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Fracking Remains Light Years Away for the UK

energy newsWith the news still resonating that DECC have moved to secure an amendment to the Infrastructure Bill absolving fracking companies from seeking permission from landowners to drill below their land, British householders can only look on with envy and no little trepidation when seeing America’s recent shale experience.

The US has seen and delivered a shale bonanza over recent years, almost single handedly decoupling it from the global energy complex and the reliance on other countries’ indigenous energy reserves.

Indeed 20,000 wells have been drilled in the last year on American soil opening up huge volumes of untapped reserves.

Not only that but the owners of the land on which the drilling has taken place have become extremely rich as a result, it’s no surprise therefore that the ‘shale revolution’ has been described as the second oil boom.

Sadly for the UK however such a boom will simply mean 20,000 wells on privately owned land, no compensation and no chance of striking it rich, all the while having their trespass rights infringed.

That is because unlike in the US in the UK mineral rights are owned by the Crown, not individual landowners.

However one company keen to get in at the outset of any extraction boom, Ineos, the chemicals giant, has proposed to return 4% of revenues from fracked sites to the landowner and a further 2% to the local community.

Whilst that might not promise US levels of oil wealth, it certainly goes some way to make up for the disruption and traded property rights that fracking promises.

Not only that but Ineos have gone to great lengths to portray a responsible face in ensuring that shale gas can be “safely extracted in an environmentally responsible way”.

The only thing is the rest of the industry doesn’t really like the idea, much preferring the mooted 1% compensation on offer from the government’s policy.

Ken Cronin, the chief executive of UK Onshore Oil and Gas (UKOOG) the fracking trade body, said:

“Ineos has a very important role to play in the development of natural gas from shale in the UK. UKOOG, on behalf of the onshore oil and gas industry, looks forward to discussing Ineos’s proposal [to share 6% of revenues].

“To be clear, Ineos’s proposal relates to the production phase of natural gas from shale, which is still some years off, and the focus in the next few years will be drilling exploration wells and determining how much of the gas underneath licence areas is economically recoverable.”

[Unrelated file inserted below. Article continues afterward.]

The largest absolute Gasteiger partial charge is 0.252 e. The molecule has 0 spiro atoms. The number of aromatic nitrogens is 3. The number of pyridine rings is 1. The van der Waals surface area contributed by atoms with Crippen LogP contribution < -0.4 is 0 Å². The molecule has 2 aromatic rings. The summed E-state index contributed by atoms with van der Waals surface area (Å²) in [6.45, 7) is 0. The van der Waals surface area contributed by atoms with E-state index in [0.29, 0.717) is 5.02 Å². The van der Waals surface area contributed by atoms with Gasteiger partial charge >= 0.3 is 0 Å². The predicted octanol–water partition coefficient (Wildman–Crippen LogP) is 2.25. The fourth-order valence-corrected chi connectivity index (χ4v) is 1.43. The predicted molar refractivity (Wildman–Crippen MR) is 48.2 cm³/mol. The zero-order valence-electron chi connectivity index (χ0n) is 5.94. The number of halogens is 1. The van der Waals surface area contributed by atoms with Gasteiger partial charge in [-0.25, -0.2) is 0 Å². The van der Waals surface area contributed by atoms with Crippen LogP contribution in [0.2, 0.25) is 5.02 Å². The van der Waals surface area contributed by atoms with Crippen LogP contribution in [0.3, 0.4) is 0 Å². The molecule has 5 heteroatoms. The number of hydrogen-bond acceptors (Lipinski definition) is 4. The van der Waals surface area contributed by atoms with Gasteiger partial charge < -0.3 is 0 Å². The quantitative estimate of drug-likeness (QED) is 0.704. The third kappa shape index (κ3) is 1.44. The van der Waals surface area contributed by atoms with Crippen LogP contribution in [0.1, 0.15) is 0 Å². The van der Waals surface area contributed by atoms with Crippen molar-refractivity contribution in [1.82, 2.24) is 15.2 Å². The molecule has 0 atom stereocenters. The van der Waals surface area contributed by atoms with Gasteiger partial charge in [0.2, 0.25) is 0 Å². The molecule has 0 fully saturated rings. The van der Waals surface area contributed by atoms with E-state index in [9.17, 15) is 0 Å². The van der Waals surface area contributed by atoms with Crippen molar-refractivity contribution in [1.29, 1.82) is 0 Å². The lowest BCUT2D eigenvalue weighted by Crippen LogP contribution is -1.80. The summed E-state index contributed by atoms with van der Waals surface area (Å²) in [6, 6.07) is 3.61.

In describing Ineos’ plan as a “giveaway” Cronin again reiterated that the hoped for energy boom from fracking and the expected downwards pressure on the cost of energy was a long way off with the UK firmly still in the exploratory phase. Drilling wells simply to determine if fracking, to release shale gas is economically viable. Something that even now, after all the furore, is far from proven.

Ineos’ ‘secret’ though is that theirs is not simply a plan of extraction and retailing taking a margin on such activity, instead their businesses are already major users of gas sourced from shale and have been voracious importers of cheap US gas enabling it to reduce the cost of its operations and deliver greater benefit to it’s shareholders.

The sums done suggest that Ineos could afford to share £2.5 billion over the life of its shale business with affected landowners and that the attractiveness of such a commercial proposition could overcome the current inertia towards the fracking industry.

That said, the biggest take-out from this proposal is not the potential for the landowners to share in the wealth created by fracking (despite the government’s best efforts) but the fact that any material benefit from shale gas extraction is many many years away.

The much vaunted energy ‘glut’ that fracking proponents have long promised is no closer to being realised. Protest or not, the viability of fracking in the UK has simply not yet been proven and as a result UK consumers will be waiting a very long time before a revolution as seen in the US is experienced on these shores.

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